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May 10, 2022

Additive Manufacturing - Innovations in Forging

The additive manufacturing process is just the inverse of subtractive manufacturing, where the material is removed from a single piece of material using milling, cutting or turning; it is the method of adding or joining materials together using heat, pressure or magnetism/electricity.

Additive Manufacturing

One clear thought probably comes to mind – 3D printing. From aerospace applications to medical devices in materials ranging from plastic to metals, 3D printing is swooping into manufacturing as an option for making highly complex parts that need to be strong and lightweight. The additive manufacturing process is just the inverse of subtractive manufacturing, where the material is removed from a single piece of material using milling, cutting or turning; it is the method of adding or joining materials together using heat, pressure or magnetism/electricity. From that perspective, there are many different approaches to additive manufacturing, including metal extrusion, ultrasonic additive manufacturing, sintering or diffusion bonding.

Metal Extrusion

Metal extrusion in additive manufacturing, like 3D printing, is a method where a spool of material is pushed through a heated nozzle and placed by a "printer" to layer material and create a workpiece. This process may take a few attempts to find the best parameters, design and orientation for building a component, but once found, the process is reliable for creating small intricate pieces for noncritical applications.

Ultrasonic Additive Manufacturing

Ultrasonic additive manufacturing is another method of layering material, using a process of stacking metal strips and combining them using an ultrasonic weld, so to speak, to create complex geometries with internal passageways, including parts with embedded components and even parts made from dissimilar metals. Unlike metal extrusion, the solid-state weld produced by the ultrasonic process provides a reliable way to join different metals without creating brittle metallurgy, as the bonding temperature is below their melting temperature.

Sintering

Sintering is a little different; while it still uses heat and pressure, this process begins with powdered metal, which is heated to fuse into one solid mass, just under the material's melting point. When using a laser, this process is known as Selective Laser Sintering, which creates intricate parts through micro-welding powdered metal layer by layer.

While ultrasonic additive, metal extrusion and sintering have significant capability in part complexity, they are severely limited by size as parts cannot be larger than the machine's build platform, and these processes face scalability issues. Materials for metal extrusion manufacturing and sintering can be limiting for manufacturers since only a small variety of metals can be used in these applications. In addition, there is a considerable cost of entry for the machine and material design and engineering and setting parameters. In extreme cases, it can take years of research and effort to develop the process parameters for specified materials in specific machines. And at the current moment, there is a lack of skilled labor and industry standards for these methods. Finally, since additive manufacturing creates many interfaces through the layering method, the part's integrity becomes a concern.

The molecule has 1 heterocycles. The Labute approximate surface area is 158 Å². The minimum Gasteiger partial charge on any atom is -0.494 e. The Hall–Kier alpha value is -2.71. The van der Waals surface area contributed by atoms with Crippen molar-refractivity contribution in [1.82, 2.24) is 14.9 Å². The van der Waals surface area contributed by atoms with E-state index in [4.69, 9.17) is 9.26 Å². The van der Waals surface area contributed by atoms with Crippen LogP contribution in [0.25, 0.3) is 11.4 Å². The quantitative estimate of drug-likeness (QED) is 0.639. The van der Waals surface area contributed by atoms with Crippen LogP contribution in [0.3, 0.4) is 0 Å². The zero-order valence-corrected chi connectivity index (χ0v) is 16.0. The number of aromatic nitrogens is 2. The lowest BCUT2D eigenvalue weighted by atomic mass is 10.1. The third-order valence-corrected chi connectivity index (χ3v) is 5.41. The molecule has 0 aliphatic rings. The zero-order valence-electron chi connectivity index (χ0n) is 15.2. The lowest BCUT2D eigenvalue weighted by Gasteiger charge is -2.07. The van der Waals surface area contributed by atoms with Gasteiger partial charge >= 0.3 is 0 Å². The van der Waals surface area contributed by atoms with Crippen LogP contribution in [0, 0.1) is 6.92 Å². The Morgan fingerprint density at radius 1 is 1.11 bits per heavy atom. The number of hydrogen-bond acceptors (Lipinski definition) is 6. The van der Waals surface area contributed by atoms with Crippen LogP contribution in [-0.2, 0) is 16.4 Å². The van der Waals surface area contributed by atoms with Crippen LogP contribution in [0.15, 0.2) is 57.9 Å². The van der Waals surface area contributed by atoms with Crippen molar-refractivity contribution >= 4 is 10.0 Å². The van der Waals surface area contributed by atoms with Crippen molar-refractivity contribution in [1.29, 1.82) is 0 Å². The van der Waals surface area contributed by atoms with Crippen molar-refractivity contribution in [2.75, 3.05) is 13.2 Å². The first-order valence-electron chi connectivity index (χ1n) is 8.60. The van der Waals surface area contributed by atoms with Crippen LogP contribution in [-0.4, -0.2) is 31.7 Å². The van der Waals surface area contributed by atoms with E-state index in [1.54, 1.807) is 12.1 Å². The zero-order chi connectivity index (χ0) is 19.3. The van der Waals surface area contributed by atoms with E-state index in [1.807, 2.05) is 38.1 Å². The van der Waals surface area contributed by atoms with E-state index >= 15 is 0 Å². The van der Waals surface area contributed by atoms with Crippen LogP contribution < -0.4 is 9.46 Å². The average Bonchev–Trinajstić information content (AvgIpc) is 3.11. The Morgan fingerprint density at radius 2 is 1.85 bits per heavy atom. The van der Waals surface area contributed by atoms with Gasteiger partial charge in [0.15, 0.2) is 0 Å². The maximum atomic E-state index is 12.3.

Diffusion Bonding

On the other hand, diffusion bonding is different in that it can be accomplished with the age-old process of forging. Solid-state diffusion bonding is the process of adding dissimilar/similar material to a started workpiece with elevated temperature (about 50%-90% of the absolute melting point of the parent material) using applied pressure. Without melting, there is no liquation or fusion zone, which can have unpredictable structures, grain size, porosity and liquation cracking. Additionally, other types of metals that cannot be combined through traditional welding practices can be combined through diffusion.

This bonding procedure is suited for bulk items with significant size and weight and the ability to be scalable. Like ultrasonic additive, combining two or more metals has advantages for strength, ductility, corrosion, designed fail-safes, cost savings, reduced in-service inspections and more. Diffusion bonding can also provide additional benefits such as corrosion resistance or added strength while eliminating costly welding or cladding operations. Additionally, the bonded interface can be tested through conventional mechanical methods such as tensile, charpy and microstructure. At the same time,traditional non-destructive examinations,如超声波测试或液体的钢笔etrant testing, can be completed to provide insight into the bonded surface and the base material.

This is an exciting time for manufacturing and R&D, with all of the innovations coming to fruition. But, before selecting an additive manufacturing method, or any manufacturing method, it's important to think about what you need from your project. For example, are you looking for a morebudget-friendly option, do you have detailed design requirements, need to use more robust build materials or require testing? Send in your design to a Scot Forge employee-owner and explore your options.

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